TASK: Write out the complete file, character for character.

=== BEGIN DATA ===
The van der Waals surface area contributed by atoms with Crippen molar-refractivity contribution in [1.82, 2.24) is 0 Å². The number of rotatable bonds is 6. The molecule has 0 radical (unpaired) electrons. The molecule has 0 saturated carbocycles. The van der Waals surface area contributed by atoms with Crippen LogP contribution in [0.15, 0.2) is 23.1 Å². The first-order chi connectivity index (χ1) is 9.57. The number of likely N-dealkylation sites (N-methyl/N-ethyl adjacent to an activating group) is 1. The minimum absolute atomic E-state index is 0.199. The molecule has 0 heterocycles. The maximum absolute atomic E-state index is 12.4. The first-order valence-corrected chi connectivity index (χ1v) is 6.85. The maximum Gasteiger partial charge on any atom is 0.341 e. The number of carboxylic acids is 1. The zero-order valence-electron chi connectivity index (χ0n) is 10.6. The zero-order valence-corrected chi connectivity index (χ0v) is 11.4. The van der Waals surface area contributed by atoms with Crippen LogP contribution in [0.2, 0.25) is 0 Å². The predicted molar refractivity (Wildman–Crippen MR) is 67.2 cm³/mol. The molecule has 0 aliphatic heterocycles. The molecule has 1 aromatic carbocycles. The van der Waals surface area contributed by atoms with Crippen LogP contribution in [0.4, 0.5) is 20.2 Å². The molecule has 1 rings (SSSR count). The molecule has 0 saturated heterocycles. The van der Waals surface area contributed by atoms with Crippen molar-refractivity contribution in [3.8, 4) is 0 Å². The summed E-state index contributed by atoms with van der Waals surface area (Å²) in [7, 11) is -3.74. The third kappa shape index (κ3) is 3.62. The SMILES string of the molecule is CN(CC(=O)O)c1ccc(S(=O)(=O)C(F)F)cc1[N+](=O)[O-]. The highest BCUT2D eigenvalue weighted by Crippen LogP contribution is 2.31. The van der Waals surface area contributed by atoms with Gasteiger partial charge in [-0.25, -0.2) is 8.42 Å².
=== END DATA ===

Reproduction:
The van der Waals surface area contributed by atoms with Crippen molar-refractivity contribution in [1.82, 2.24) is 0 Å². The number of rotatable bonds is 6. The molecule has 0 radical (unpaired) electrons. The molecule has 0 saturated carbocycles. The van der Waals surface area contributed by atoms with Crippen LogP contribution in [0.15, 0.2) is 23.1 Å². The first-order chi connectivity index (χ1) is 9.57. The number of likely N-dealkylation sites (N-methyl/N-ethyl adjacent to an activating group) is 1. The minimum absolute atomic E-state index is 0.199. The molecule has 0 heterocycles. The maximum absolute atomic E-state index is 12.4. The first-order valence-corrected chi connectivity index (χ1v) is 6.85. The maximum Gasteiger partial charge on any atom is 0.341 e. The number of carboxylic acids is 1. The zero-order valence-electron chi connectivity index (χ0n) is 10.6. The zero-order valence-corrected chi connectivity index (χ0v) is 11.4. The van der Waals surface area contributed by atoms with Crippen LogP contribution in [0.2, 0.25) is 0 Å². The predicted molar refractivity (Wildman–Crippen MR) is 67.2 cm³/mol. The molecule has 0 aliphatic heterocycles. The molecule has 1 aromatic carbocycles. The van der Waals surface area contributed by atoms with Crippen LogP contribution in [0.4, 0.5) is 20.2 Å². The molecule has 1 rings (SSSR count). The molecule has 0 saturated heterocycles. The van der Waals surface area contributed by atoms with Crippen molar-refractivity contribution in [3.8, 4) is 0 Å². The summed E-state index contributed by atoms with van der Waals surface area (Å²) in [7, 11) is -3.74. The third kappa shape index (κ3) is 3.62. The SMILES string of the molecule is CN(CC(=O)O)c1ccc(S(=O)(=O)C(F)F)cc1[N+](=O)[O-]. The highest BCUT2D eigenvalue weighted by Crippen LogP contribution is 2.31. The van der Waals surface area contributed by atoms with Gasteiger partial charge in [-0.25, -0.2) is 8.42 Å².